Thursday, February 18, 2021

Euphotic-Isopleths; Public Eyesore Records #146, 2020


A euphotic space is one in which plankton can receive enough sunlight for the process of photosynthesis. When Disaster Amnesiac thinks a bit past the definition, I think of areas that are both dark and light, warm and cold. You know, that spot that you can float around in, with a snorkel, while half of your body is warmed by sunlight and the other half is touched by the cooler dynamics emanating from the water's depths. These spaces are liminal, and as such, one must strive to pay attention a bit more when one is within them. 

Paying attention is a key to interactions with Isopleths, the recent CD from Euphotic. A kind of Eletro-Acoustic power trio, made up of Bryan Day on self-invented instruments, Cheryl Leonard on same, and Tom Djill on trumpet and electronics, the group has recorded a work that demands and rewards that attentive listening. Generally, you can disregard the inclination to identify what instrument is making which sound. This is especially true in the case of Leonard and Day. Their rigs are so unique, so personal as to defy all that, unless you're able to see them in a live setting (...ahem....) 

Instead, just let the sounds flow over the perceptions, much in the same way that could let the water within that liminal zone flow over your body as you float or swim. Sounds click, and snort, and clang, and wheeze, and splatter, all the while bumping up against other sounds that occur simultaneously. On occasion, Tom's trumpet bleats, giving off a bit of traditional timbral familiarity. All of this action happens within a generally still and unassuming manner. These three musicians all work within a scene that values understatement and active listening to a high degree, and, within those parameters, Djill, Leonard, and Day are very refined. As Disaster Amnesiac has listened to Isopleths, I've done so both within a more "active" mode and within one less so (driving, doing dishes, writing emails), and the album suits both modalities just fine, even though one will definitely get more sonic payoff from the a place of the active variety. Significant, "rocking" heat is at times generated, especially within the tracks that have most consistently made my ears perk up, Echolocution and Pluton. On the former especially, it's felt almost as if Euphotic planned things to go that way, winding their way to it with a relaxed, gentle pace. The latter gives a bit of a preview of what's to come, before slinking more into the background for a while. The dynamic ebb and flow of Isopleths is very compelling, that's for sure. You wade in, immerse, start to float, notice more and more, and then you're hit with the immensity of the environment in which you're presently dwelling. A VERY nice feeling, and absolutely worth the wait.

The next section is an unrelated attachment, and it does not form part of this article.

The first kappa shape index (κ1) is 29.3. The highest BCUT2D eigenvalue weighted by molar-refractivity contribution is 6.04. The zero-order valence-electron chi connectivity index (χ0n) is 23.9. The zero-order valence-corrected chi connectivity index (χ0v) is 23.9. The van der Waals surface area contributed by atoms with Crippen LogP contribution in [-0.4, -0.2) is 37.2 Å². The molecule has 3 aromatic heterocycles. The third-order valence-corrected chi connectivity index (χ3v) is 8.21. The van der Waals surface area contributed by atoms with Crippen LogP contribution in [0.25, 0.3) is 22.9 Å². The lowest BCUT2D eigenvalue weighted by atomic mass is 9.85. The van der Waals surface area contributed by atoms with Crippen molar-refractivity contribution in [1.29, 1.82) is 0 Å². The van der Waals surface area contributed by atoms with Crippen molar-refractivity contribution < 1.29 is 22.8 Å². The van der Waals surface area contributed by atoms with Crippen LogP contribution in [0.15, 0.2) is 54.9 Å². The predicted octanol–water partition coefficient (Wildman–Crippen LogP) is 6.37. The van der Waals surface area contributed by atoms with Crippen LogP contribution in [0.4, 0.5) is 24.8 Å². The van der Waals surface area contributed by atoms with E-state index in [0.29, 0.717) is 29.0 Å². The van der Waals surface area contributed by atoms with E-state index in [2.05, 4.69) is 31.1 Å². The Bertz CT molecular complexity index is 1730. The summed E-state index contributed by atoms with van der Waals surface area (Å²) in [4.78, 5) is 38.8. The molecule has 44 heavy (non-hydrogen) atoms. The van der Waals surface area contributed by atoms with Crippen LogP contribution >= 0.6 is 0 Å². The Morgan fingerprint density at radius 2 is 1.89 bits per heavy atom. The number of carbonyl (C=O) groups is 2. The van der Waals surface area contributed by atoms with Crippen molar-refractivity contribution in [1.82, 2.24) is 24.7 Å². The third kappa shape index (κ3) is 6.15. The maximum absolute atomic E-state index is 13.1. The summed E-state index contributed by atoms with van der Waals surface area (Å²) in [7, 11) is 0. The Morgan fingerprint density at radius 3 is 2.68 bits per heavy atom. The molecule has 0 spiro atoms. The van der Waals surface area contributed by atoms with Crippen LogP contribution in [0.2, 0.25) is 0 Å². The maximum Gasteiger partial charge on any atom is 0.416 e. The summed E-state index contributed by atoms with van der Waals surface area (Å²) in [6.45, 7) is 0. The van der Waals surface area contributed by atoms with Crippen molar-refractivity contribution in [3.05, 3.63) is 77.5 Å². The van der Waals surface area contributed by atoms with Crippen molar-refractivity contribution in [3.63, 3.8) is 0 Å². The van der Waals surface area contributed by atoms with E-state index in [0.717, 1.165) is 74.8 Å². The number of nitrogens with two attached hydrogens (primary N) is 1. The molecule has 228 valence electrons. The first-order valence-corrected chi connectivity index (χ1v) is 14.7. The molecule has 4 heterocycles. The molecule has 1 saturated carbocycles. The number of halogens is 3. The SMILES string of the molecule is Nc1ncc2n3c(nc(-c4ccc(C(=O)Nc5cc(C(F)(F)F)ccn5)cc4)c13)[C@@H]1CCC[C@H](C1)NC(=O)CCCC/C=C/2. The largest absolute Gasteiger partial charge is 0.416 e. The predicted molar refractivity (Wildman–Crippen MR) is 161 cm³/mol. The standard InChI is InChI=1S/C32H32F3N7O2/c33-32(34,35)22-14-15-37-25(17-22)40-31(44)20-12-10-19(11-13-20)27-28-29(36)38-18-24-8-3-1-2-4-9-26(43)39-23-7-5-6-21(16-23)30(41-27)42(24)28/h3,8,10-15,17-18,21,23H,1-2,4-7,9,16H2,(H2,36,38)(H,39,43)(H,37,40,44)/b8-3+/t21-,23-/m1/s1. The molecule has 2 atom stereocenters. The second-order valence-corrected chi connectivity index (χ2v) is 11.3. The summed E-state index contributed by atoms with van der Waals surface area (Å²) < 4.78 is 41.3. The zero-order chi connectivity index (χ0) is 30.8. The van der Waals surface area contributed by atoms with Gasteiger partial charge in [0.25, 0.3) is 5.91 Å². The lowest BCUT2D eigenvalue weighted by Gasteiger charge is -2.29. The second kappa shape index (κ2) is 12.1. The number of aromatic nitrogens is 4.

As stated,  you'll want to give as much of your direct perceptual attention to Isopleths as you can. Do so, and you'll find yourself floating along within a very fascinating liminal world. Don't be panicked by the wide open spaces therein, for you can be assured that they'll lead to plenty of satisfying sound interactions in time.


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